The Washington Post's Greg Sargent looks at how many people could be affected by a Supreme Court ruling in King v. Burwell, an upcoming challenge to the implementation of Obamacare. The challengers in the case argue that the plain text of the law does not allow for the provision of health insurance subsidies in the law's federally run health insurance exchanges; the administration argues that the overall purpose of the law allows for its decision to disburse subsidies in federal exchanges. If the Court sides with the challengers, then federal exchange enrollees who receive subsidies would lose them, increasing the cost of their insurance.
Sargent points to recent enrollment data suggesting that the number of affected individuals could be higher than a previous estimate of about four million.
"The reason this matters," Sargent writes, is that "highlighting the potential for such a SCOTUS decision to result in widespread disruptions and dire consequences — both for millions who might lose coverage and for the insurance and health care industry in these states — may figure heavily in the government's strategy for winning the case."
Basically, the government may attempt to convince the court that its interpretation of the law should be allowed because the disruption involved in ruling for the challengers might be too large.
This is not much of a legal theory or argument. If the administration's approach to implementing Obamacare is not allowed by the law, then the court should rule against it, period. That's true even if the disruption caused by ruling against the administration turns out to be quite large; indeed, the scale of the disruption would suggest the scale of the illegality.
Furthermore, ruling along these lines would set a terrible precedent. Allowing the administration to continue with an illegal implementation because stopping it would be disruptive would create incentives for this administration and others in the future to pursue illegal actions and then insulate themselves by finding ways to make ending those actions disruptive.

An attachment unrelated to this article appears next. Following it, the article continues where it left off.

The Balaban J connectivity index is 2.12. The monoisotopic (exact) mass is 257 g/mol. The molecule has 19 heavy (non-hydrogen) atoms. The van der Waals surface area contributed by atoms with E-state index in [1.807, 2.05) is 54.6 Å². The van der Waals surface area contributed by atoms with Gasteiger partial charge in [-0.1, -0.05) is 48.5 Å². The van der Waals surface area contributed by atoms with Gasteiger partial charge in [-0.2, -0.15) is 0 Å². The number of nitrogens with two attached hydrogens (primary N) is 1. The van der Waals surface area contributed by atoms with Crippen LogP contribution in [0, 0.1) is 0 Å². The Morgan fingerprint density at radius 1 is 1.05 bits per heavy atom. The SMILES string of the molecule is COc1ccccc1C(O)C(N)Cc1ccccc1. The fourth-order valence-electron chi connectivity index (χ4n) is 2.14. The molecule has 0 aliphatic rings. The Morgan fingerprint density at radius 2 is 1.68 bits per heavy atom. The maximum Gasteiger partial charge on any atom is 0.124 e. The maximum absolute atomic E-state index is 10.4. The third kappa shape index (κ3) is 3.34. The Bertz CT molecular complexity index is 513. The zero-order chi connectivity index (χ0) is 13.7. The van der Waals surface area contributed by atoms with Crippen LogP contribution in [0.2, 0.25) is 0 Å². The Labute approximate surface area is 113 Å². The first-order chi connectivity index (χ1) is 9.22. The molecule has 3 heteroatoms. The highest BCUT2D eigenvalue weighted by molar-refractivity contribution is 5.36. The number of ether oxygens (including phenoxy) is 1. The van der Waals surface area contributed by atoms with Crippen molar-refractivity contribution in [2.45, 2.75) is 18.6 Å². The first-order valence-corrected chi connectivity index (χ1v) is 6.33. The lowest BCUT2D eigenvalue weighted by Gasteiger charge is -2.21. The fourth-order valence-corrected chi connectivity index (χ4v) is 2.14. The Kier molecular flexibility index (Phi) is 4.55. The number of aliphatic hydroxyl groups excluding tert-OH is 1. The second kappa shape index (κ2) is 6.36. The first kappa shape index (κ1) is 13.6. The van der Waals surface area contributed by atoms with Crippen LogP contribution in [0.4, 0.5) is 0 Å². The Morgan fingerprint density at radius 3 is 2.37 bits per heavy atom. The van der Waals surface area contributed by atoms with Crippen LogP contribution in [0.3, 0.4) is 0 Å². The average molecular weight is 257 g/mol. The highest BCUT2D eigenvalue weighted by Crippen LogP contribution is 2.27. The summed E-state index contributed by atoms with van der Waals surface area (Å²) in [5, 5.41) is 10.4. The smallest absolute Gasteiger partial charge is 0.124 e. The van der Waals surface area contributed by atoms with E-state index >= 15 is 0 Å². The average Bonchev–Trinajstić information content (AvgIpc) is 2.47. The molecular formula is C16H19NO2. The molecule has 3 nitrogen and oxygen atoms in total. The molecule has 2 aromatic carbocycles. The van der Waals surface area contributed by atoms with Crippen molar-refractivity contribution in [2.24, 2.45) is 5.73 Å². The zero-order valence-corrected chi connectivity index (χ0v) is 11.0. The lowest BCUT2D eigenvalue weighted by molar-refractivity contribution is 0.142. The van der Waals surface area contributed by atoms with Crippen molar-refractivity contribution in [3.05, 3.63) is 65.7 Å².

In a way, this appears to be what the administration has already done by declining to inform enrollees about the legal uncertainty surrounding the subsidies.
If the administration was truly worried about the possibility of disruption to subsidized enrollees on the federal exchanges, you might think they would have warned those enrollees about the possible consequences of a Supreme Court decision in favor of the King challengers.
But the administration has done no such thing. In fact, the administration has refused to agree that such warning is necessary. At a congressional hearing last month, Marilyn Tavenner, the head of the Centers for Medicare and Medicaid Services, which oversees Obamacare implementation, was asked repeatedly whether federal exchange enrollees received any notice about the possible consequences of a Supreme Court ruling against the administration, which could include higher premiums and tax liability.
In response, she insisted that "nothing has changed for consumers—they can still come in" and enroll on the exchanges. "This is not is not a closed case and I'm not going to speculate," she said. "The law is pretty clear." The exchange with Rep. Jim Jordan (R-Oh.) starts around the 1:31 mark.
Now, Tavenner is in some sense right; the law is pretty clear. But it's clear that the administration's implementation is illegal. The text of the Affordable Care Act states on multiple occasions that subsidies are only allowed in "an Exchange established by the State," with "State" defined to mean the fifty states and the District of Columbia. These exchanges are only allowed under a section of the law—1311—that deals exclusively with state-run exchanges.
If administration legal officials pursue the strategy outlined by Sargent, it will be an attempt to have it both ways. On the one hand, they will have implied to potential enrollees that they should proceed with signing up for subsidized coverage because there is no risk of disruption. And on the other hand they would be arguing to the Supreme Court that it should rule in the administration's favor because the otherwise the potential disruption would be too great.